During his years as a commercial artist, Hopper created for himself what I have called the 'protected gift-sphere' by spending only three or four days a week at the magazines and painting at home the rest of the time. He would, of course, have been happy to sell his gift-sphere work on the market, but there were no buyers. In 1913, when he was thirty-one years old, he sold a painting for $250; he sold none for the next ten years. Then, between 1925 and 1930, he began to earn a living by his art alone.

In a sense Hopper's work for the magazines should be considered not a part of his art at all but a second job taken to support his true labors. But the point is that even when a market demand for his true art developed, Hopper still preserved the integrity of his gifts. It may be hard to formulate a rule of thumb by which to know when an artist is preserving his gifts and when he is letting the market call the tune, but we know the distinction exists. Hopper could have made a comfortable living as a commercial artist, but he didn't. He could have painted his most popular works over and over again, or he could have had them photographed and, like Salvador Dali, sold signed gold-flecked reproductions. But he didn't.

It is not my intention here to address the problems and subtleties of the various paths by which artists have resolved the problem of making a living. There are second jobs that deaden the spirit, there are artists who become beholden to their patrons and those whose temperament prohibits them from selling the work at all. Each of the paths I have described is most often a way of getting by, not a way of getting rich. No matter how the artist chooses, or is forced, to resolve the problem of his livelihood, he is likely to be poor. Both Whitman and Pound make good examples. Neither man ever made a living by his art. Whitman's description of the 'sort of German or Parisian student life' he lived in Washington during the Civil War could be translated almost verbatim to Pound during his years in London and Paris, living in little rented rooms, wearing flamboyant but secondhand clothes, straining his coffee through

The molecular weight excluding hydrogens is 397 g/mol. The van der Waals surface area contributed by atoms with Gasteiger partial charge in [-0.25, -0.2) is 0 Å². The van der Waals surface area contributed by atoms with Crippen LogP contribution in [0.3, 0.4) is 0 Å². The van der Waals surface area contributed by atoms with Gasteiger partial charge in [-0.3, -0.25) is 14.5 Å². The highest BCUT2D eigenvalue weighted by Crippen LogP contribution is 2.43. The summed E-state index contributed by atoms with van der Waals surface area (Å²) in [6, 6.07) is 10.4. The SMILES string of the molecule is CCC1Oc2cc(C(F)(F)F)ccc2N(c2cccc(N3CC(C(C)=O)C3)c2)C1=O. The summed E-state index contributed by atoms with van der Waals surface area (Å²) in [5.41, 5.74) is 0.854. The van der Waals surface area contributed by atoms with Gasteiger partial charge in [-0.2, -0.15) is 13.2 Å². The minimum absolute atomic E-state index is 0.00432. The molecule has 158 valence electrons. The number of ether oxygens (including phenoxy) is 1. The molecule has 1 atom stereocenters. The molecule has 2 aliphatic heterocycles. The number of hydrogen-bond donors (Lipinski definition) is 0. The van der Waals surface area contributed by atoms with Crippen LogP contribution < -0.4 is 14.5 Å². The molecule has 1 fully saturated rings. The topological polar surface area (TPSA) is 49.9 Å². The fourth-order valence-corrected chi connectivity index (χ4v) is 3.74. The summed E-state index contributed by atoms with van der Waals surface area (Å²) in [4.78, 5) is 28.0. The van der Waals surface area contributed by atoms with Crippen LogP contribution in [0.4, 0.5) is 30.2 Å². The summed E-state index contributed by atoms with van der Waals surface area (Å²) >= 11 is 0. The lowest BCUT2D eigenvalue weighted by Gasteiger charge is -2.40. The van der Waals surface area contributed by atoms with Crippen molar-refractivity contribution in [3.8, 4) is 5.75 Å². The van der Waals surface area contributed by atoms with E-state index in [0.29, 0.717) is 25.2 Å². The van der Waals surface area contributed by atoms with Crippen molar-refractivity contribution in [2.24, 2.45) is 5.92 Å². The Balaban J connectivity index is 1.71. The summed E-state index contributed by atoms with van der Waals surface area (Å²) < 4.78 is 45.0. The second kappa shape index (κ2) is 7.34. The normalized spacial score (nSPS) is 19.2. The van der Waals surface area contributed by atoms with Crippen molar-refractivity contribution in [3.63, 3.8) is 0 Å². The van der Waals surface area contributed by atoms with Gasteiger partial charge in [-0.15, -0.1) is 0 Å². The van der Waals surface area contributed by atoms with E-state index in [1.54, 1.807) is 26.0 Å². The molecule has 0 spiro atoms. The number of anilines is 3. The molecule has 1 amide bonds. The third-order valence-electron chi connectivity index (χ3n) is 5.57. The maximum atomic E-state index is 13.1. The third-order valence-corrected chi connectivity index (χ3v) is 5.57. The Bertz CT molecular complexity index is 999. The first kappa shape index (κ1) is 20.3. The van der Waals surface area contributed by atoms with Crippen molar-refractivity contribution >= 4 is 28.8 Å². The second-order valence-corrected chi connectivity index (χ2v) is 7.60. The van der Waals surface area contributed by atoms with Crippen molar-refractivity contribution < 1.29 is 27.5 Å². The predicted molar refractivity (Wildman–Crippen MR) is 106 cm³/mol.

a cloth in the morning, building his own furniture. (By Pound's own estimation, one of the attractions of Europe was its acceptance of an artist's limited means. Remember his letter to Harriet Monroe: 'Poverty here is decent and honourable. In America it lays one open to continuous insult on all sides.')